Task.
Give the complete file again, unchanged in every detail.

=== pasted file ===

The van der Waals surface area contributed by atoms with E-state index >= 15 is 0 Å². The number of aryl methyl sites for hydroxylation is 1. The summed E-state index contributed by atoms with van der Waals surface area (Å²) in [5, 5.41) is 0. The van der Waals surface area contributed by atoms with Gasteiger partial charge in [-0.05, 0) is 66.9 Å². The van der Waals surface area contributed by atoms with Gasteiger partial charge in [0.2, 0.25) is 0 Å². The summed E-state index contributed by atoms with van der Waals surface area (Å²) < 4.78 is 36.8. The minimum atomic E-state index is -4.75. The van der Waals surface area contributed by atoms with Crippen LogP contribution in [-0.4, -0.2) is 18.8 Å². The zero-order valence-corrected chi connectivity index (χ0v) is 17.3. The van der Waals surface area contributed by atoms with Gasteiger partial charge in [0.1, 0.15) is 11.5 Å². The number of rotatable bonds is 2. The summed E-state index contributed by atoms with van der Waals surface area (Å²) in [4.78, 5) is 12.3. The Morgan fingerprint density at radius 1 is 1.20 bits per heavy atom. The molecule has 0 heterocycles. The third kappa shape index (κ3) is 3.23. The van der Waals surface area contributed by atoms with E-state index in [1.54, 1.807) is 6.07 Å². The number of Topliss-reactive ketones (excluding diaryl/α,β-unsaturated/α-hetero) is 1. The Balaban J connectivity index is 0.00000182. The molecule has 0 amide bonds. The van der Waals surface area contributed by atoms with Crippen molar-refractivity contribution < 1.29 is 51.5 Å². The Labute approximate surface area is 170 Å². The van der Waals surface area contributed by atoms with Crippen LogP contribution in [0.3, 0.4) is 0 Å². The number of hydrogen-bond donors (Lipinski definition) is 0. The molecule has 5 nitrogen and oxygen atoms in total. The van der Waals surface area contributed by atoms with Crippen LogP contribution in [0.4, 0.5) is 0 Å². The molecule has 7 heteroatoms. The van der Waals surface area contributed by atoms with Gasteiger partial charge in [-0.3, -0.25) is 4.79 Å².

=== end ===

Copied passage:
The van der Waals surface area contributed by atoms with E-state index >= 15 is 0 Å². The number of aryl methyl sites for hydroxylation is 1. The summed E-state index contributed by atoms with van der Waals surface area (Å²) in [5, 5.41) is 0. The van der Waals surface area contributed by atoms with Gasteiger partial charge in [-0.05, 0) is 66.9 Å². The van der Waals surface area contributed by atoms with Gasteiger partial charge in [0.2, 0.25) is 0 Å². The summed E-state index contributed by atoms with van der Waals surface area (Å²) < 4.78 is 36.8. The minimum atomic E-state index is -4.75. The van der Waals surface area contributed by atoms with Crippen LogP contribution in [-0.4, -0.2) is 18.8 Å². The zero-order valence-corrected chi connectivity index (χ0v) is 17.3. The van der Waals surface area contributed by atoms with Gasteiger partial charge in [0.1, 0.15) is 11.5 Å². The number of rotatable bonds is 2. The summed E-state index contributed by atoms with van der Waals surface area (Å²) in [4.78, 5) is 12.3. The Morgan fingerprint density at radius 1 is 1.20 bits per heavy atom. The molecule has 0 heterocycles. The third kappa shape index (κ3) is 3.23. The van der Waals surface area contributed by atoms with E-state index in [1.54, 1.807) is 6.07 Å². The number of Topliss-reactive ketones (excluding diaryl/α,β-unsaturated/α-hetero) is 1. The Balaban J connectivity index is 0.00000182. The molecule has 0 amide bonds. The van der Waals surface area contributed by atoms with Crippen molar-refractivity contribution < 1.29 is 51.5 Å². The Labute approximate surface area is 170 Å². The van der Waals surface area contributed by atoms with Crippen LogP contribution in [0.3, 0.4) is 0 Å². The number of hydrogen-bond donors (Lipinski definition) is 0. The molecule has 5 nitrogen and oxygen atoms in total. The van der Waals surface area contributed by atoms with Crippen LogP contribution in [0.4, 0.5) is 0 Å². The molecule has 7 heteroatoms. The van der Waals surface area contributed by atoms with Gasteiger partial charge in [-0.3, -0.25) is 4.79 Å².